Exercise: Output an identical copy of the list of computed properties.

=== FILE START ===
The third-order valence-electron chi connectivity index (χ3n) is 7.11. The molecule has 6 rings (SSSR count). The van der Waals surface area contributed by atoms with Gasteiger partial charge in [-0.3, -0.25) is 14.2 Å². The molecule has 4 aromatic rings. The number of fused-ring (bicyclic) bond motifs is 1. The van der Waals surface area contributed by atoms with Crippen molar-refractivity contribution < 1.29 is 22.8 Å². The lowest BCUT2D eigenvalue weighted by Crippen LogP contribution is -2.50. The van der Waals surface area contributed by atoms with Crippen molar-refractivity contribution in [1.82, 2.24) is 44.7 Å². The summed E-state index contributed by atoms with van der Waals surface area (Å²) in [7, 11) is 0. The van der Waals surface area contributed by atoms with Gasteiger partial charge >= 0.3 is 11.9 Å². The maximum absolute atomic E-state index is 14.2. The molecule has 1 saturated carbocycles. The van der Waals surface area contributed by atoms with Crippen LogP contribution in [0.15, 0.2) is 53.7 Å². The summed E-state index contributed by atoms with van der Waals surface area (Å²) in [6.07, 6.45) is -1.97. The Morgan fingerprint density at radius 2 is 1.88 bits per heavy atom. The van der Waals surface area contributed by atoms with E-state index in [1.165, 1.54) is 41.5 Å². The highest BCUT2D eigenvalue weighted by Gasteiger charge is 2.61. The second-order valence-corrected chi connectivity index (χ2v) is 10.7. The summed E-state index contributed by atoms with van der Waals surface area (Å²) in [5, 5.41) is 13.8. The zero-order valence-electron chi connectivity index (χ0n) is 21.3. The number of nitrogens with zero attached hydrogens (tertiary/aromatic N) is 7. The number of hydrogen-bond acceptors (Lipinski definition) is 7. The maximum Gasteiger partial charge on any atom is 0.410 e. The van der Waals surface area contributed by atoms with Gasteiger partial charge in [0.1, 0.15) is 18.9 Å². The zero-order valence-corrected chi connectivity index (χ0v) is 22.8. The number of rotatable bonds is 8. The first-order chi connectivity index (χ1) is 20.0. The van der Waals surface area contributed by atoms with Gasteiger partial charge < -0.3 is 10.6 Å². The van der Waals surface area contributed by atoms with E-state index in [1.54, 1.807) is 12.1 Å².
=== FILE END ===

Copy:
The third-order valence-electron chi connectivity index (χ3n) is 7.11. The molecule has 6 rings (SSSR count). The van der Waals surface area contributed by atoms with Gasteiger partial charge in [-0.3, -0.25) is 14.2 Å². The molecule has 4 aromatic rings. The number of fused-ring (bicyclic) bond motifs is 1. The van der Waals surface area contributed by atoms with Crippen molar-refractivity contribution < 1.29 is 22.8 Å². The lowest BCUT2D eigenvalue weighted by Crippen LogP contribution is -2.50. The van der Waals surface area contributed by atoms with Crippen molar-refractivity contribution in [1.82, 2.24) is 44.7 Å². The summed E-state index contributed by atoms with van der Waals surface area (Å²) in [7, 11) is 0. The van der Waals surface area contributed by atoms with Gasteiger partial charge >= 0.3 is 11.9 Å². The maximum absolute atomic E-state index is 14.2. The molecule has 1 saturated carbocycles. The van der Waals surface area contributed by atoms with Crippen LogP contribution in [0.15, 0.2) is 53.7 Å². The summed E-state index contributed by atoms with van der Waals surface area (Å²) in [6.07, 6.45) is -1.97. The Morgan fingerprint density at radius 2 is 1.88 bits per heavy atom. The van der Waals surface area contributed by atoms with E-state index in [1.165, 1.54) is 41.5 Å². The highest BCUT2D eigenvalue weighted by Gasteiger charge is 2.61. The second-order valence-corrected chi connectivity index (χ2v) is 10.7. The summed E-state index contributed by atoms with van der Waals surface area (Å²) in [5, 5.41) is 13.8. The zero-order valence-electron chi connectivity index (χ0n) is 21.3. The number of nitrogens with zero attached hydrogens (tertiary/aromatic N) is 7. The number of hydrogen-bond acceptors (Lipinski definition) is 7. The maximum Gasteiger partial charge on any atom is 0.410 e. The van der Waals surface area contributed by atoms with Gasteiger partial charge in [0.1, 0.15) is 18.9 Å². The zero-order valence-corrected chi connectivity index (χ0v) is 22.8. The number of rotatable bonds is 8. The first-order chi connectivity index (χ1) is 20.0. The van der Waals surface area contributed by atoms with Gasteiger partial charge < -0.3 is 10.6 Å². The van der Waals surface area contributed by atoms with E-state index in [1.54, 1.807) is 12.1 Å².